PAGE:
Before cutting into the Hunstanton cotton fabric I decided to run up a trial garment using some Pale Pink floral-1/8″ gingham that has been “lurking” in the loft for a few years! I first drafted the bodice with five 1/2″ tucks either side of a centre front faux button band and also re-shaped the neckline so that it had more of a scoop and would be suitable for a narrow bias binding finish. (I love narrow gingham bias binding!) Having laid out the pattern pieces I discovered that there was insufficient fabric for the different sleeves I had planned so it was back to the basic lined cap sleeve as previously used. I adjusted the sleeve pattern slightly to reduce the width at the hem whilst retaining the shaping for the sleeve head. As the fabric was 100% cotton it was easy to press in the tucks although I noticed later that the set on the right side are rather irregular whilst those on the left side are perfect! I lined the sleeves with a fine White cotton lawn which I also used for the pocket facings. The dress went together fairly easily, but at first fitting I started to have my doubts about the colour and print of the fabric. Having completed the dress I have the following conclusions: I really don’t need a zip at the centre back when the neckline is scooped, it can simply be put on “pullover” style. The light-coloured fabric and “dainty” print is not suitable for use as a day dress. I prefer a box-pleated skirt to gathers. I deep hem of at least 2″ helps to “weight” the skirt. I need to try a different sleeve for a change. Taking the above into consideration I am now ready to make the Hunstanton dress which I would like to have ready to wear to meet a friend for lunch next week.
Full length Front view Full length Back view
The Birthday Dress – I may no longer be in the prime of youth and my figure may be more rubenesque than I would like but that does not mean that I can’t enjoy a frivolous print dress! Based on the bodice of the Prima shift, this is version 48 with a box pleated skirt and centre back zip that I know that I will enjoy wearing. Once again I have piped the neckline and self-lined cap sleeves with a light green cotton just to add a finishing touch. This time I managed to cut two side seam pockets by using an odd scrap of plain cotton for the pocket facings.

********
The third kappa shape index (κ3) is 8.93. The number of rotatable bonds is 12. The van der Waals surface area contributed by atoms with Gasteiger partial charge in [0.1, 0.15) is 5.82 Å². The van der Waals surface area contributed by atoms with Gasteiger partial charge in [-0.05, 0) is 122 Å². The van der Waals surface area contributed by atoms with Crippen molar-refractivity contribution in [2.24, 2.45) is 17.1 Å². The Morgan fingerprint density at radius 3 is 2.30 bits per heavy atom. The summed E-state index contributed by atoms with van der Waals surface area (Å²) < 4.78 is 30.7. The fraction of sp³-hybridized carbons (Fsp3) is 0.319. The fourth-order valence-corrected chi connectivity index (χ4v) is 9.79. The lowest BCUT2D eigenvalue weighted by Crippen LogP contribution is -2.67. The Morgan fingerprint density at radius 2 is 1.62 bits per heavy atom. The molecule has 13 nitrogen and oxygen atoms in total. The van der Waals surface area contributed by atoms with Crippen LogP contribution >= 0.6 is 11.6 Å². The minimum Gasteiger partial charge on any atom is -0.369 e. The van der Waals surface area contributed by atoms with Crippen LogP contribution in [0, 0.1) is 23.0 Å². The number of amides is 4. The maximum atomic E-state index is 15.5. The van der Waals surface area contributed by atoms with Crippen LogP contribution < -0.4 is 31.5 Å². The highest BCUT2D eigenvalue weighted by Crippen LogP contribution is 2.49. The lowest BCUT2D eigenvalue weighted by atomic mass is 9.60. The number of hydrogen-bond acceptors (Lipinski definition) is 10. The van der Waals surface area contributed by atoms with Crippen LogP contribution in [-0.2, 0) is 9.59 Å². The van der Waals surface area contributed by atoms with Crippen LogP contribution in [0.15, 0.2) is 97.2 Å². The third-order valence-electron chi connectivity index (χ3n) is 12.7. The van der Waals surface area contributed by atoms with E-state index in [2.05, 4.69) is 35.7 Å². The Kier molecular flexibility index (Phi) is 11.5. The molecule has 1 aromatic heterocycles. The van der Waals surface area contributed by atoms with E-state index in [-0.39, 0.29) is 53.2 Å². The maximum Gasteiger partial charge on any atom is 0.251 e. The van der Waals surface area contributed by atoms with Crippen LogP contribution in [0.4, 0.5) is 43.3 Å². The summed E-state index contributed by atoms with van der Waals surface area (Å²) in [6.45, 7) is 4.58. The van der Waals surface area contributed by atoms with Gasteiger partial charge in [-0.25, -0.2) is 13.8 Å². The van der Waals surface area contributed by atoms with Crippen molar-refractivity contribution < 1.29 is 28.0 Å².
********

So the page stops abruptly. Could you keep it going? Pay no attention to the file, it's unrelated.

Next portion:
Next on the sewing timetable is another version of this style dress using the charming Blue background floral print cotton that I bought in Hunstanton. I plan to make pin tucks in the front bodice, gather the skirt and make tulip sleeves. Wish me luck!
Hunstanton Floral Print Cotton
Coming shortly at Sprat & Winkle Quilters will be an evening working on Disappearing Pinwheels as demonstrated by Missouri Star Quilting Company on You Tube. I spent some time yesterday “playing” with this method and pictured below are the results. For anyone attempting this method I would recommend that all fabrics are sprayed with starch at the outset as after stitching of the initial 10″ squares together, all further seams are on the bias. This can make things a little tricky. I enjoyed the results and plan to make lots more when I next have a space in my sewing timetable.
a partially completed table runner
You all know that the Prima shift dress pattern from way back is one of my favourites. I recently purchased Colette “Peony” dress pattern but on closer inspection decided that with some minor alterations I could use my Prima pattern by cutting the bodice at the waist and adding a box pleated skirt (I am really “into” box pleats at present). I had this very busy Roses printed cotton in my stash so away I went. I decided to line the cap sleeves with a contrast which I then “edged” down to provide a narrow faux piping at the hem. I used the same contrasting Cerise Pink cotton to make some “real” piping at the neck edge. The box pleats were easy and I lined them up with the body darts on the bodice. Again I hand picked the centre back zip which came from the stash that my father accumulated whilst working for Opti-lon zips back in the 1960′s and 70′s. I was able to make the dress using just 2.3 metres of 114cm wide fabric but as I was running out of fabric fast there is only one side seam pocket which is on the right-hand side. I am so pleased with this dress that I shall certainly make it again – next time using a fabulous Flamingo print which will make a “stand out in the crowd” birthday dress.